Old sales habits are difficult to change. The health of your pipeline of prospects is worth the effort.
Content contributors love to focus on actions we could be taking and things we should be doing to better ourselves and our processes. Salespeople should build trust, ask lots of questions, uncover needs and value, pick up the phone, practice, and the list goes on.
But what habits should salespeople give up to improve their productivity and, most importantly, their closing ratios? Here are six habits that really should be considered for the No-No List:
1. Living Exclusively in a Warm-Call World
Of course networking and leveraging referrals are great sources of new business, but you can widen the mouth of your pipeline by being engaged in proactive strategies with people who don’t know you. Cold phone calls, door knocking, and emailing are all ways to grow your pool of opportunity.
2. Being Overly Product-Focused
Expanding your business acumen to dialog more intelligently with decision-makers will allow you to focus on the needs of the customer, not pitching your product. Your conversation with prospects needs to be business-focused. What business challenges exist? How can your product/service help their bottom-line? What problem can it solve for them?
3. Attempting to Sell to Unqualified Buyers
Unqualified buyers are unlikely to buy. Selling time should be spent on the prospects who are qualified, will sign the contract, and deliver the revenue. If you stick to a qualification process, you won’t spend time chasing down contracts and proposals that won’t come back signed.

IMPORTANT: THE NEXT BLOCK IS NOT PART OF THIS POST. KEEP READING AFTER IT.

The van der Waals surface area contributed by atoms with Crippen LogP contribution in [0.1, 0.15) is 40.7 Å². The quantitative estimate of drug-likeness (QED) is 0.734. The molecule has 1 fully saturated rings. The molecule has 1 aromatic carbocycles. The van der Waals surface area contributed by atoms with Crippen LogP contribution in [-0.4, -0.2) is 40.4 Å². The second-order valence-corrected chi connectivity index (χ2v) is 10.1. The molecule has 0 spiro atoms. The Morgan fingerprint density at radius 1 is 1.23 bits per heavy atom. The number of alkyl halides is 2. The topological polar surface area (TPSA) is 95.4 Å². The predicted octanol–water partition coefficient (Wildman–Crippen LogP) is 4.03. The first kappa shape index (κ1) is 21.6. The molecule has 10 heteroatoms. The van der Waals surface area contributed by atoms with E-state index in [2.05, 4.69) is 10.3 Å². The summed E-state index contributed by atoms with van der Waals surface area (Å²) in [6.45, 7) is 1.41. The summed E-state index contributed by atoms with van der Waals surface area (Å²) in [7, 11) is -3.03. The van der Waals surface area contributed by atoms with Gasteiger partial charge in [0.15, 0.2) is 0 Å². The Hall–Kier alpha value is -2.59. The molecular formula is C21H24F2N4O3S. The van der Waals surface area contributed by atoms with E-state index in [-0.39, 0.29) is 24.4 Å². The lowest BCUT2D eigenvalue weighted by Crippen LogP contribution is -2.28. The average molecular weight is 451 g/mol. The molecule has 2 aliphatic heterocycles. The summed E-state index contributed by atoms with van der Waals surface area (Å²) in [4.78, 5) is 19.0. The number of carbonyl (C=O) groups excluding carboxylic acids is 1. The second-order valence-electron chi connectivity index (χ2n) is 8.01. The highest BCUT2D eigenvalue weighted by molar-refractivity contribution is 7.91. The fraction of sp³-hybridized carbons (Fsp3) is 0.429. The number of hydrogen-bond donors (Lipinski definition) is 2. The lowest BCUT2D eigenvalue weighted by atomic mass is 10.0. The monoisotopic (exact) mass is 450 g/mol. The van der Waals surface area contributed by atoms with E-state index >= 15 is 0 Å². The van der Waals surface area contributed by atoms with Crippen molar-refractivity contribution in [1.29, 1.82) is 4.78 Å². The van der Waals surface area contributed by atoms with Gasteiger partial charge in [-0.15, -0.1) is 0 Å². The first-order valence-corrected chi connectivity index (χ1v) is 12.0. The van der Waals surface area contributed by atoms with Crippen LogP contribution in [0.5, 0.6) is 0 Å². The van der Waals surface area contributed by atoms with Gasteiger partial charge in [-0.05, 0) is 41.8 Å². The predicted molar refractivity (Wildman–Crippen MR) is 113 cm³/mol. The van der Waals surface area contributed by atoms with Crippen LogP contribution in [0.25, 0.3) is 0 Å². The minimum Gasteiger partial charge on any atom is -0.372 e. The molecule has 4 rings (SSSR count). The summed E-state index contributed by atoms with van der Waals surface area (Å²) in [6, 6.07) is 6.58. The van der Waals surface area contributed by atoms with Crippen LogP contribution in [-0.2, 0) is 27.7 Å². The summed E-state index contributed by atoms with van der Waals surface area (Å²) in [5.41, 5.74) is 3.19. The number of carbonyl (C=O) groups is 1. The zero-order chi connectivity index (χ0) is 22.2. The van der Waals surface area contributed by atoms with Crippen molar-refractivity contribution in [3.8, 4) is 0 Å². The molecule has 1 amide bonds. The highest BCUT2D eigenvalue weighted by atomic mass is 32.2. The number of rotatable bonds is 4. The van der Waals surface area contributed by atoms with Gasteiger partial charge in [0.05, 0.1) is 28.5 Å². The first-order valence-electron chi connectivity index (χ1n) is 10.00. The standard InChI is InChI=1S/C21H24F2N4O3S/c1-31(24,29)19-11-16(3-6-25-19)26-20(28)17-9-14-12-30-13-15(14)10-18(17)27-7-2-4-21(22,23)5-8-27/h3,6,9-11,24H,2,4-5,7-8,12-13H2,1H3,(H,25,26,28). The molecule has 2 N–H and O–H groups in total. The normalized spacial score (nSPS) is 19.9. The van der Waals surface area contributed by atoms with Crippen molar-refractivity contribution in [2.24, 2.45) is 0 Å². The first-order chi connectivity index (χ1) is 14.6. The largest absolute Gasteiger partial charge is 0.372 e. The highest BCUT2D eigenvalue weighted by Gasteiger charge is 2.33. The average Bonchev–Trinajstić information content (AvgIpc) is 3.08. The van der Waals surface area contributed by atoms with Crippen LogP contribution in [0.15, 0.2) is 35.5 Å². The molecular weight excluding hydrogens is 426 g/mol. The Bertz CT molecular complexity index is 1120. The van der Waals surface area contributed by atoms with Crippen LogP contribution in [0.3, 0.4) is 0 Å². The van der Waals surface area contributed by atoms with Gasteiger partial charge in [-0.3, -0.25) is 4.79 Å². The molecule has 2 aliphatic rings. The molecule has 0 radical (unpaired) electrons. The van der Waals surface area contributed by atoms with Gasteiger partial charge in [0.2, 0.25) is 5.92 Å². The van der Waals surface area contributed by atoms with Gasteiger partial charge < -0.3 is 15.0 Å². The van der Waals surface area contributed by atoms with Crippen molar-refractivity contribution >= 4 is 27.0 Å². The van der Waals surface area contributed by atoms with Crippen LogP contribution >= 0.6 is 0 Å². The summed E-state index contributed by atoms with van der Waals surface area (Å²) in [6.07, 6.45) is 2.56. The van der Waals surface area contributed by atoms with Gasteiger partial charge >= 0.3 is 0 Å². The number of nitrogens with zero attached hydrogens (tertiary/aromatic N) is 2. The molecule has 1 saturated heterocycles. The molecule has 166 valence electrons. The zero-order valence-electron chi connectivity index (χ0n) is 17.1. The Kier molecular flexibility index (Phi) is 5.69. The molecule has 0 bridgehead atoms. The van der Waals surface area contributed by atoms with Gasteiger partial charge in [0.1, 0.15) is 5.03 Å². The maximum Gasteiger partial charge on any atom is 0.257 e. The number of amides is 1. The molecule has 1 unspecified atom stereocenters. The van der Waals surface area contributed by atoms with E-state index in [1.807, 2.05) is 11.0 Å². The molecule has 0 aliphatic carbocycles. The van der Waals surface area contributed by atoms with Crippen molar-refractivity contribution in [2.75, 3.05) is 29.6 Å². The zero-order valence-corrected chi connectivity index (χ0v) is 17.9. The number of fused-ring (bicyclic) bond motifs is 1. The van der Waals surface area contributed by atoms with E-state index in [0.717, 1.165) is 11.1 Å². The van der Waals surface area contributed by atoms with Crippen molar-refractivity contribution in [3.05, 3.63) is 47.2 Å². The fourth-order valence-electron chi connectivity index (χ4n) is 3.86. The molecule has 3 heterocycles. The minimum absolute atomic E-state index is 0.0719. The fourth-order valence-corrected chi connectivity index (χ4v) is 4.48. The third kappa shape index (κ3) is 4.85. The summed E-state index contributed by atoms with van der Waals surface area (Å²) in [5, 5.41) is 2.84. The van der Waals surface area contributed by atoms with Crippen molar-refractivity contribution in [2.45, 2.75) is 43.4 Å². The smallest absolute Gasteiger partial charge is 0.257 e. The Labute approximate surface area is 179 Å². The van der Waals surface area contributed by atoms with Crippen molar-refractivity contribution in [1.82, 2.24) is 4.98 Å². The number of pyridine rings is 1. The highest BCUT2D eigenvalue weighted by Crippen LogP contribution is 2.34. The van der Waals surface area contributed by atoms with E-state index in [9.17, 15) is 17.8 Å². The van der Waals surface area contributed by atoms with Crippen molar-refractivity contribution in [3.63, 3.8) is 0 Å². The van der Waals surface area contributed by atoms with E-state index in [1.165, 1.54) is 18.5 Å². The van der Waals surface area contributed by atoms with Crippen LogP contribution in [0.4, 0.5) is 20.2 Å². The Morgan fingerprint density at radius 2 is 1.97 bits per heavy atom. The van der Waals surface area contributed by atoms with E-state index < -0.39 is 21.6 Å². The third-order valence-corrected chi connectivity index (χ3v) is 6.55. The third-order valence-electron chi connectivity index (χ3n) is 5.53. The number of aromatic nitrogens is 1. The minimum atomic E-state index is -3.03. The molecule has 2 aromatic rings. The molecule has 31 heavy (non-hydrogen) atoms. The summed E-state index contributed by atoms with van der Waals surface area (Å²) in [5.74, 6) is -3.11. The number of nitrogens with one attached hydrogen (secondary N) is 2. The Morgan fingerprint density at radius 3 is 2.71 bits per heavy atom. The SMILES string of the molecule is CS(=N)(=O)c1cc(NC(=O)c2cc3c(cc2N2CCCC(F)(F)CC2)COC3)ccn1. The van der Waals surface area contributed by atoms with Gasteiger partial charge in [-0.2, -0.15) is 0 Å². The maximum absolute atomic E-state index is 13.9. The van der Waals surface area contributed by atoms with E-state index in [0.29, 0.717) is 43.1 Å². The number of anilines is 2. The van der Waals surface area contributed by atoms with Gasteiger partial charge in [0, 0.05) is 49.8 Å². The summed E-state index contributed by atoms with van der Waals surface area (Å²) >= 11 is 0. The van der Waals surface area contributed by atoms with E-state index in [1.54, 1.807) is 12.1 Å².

4. Chasing Too Much Low-Hanging Fruit
Often, the assumption is that the smaller deal is the easier deal, when that’s just not the case. In fact, smaller deals, many times, have decision makers attached to them who scrutinize dollars more stringently than large-ticket sales.
5. Being Ambiguous or Allowing Ambiguity
Being vague leads to damaging miscommunication. Be thoughtful of your words, choose them carefully, and speak with clarity. Remove ambiguity in what a prospect says with clarifying questions such as “Can you expound on that?”, or “What did you mean when you said…?”
6. Prospecting Without Pre-Call Planning
LinkedIn can tell you if a prospect has been at a company for 2 months or 7 years. Your conversation will be different with them based on their tenure. Recognizing that there’s a wealth of information at your fingertips will help you prepare to better align yourself with your prospect.
Old habits die hard. In the sales world, unlearning your habits can make the difference between sales struggles and sales success. What sales habits are you looking to break?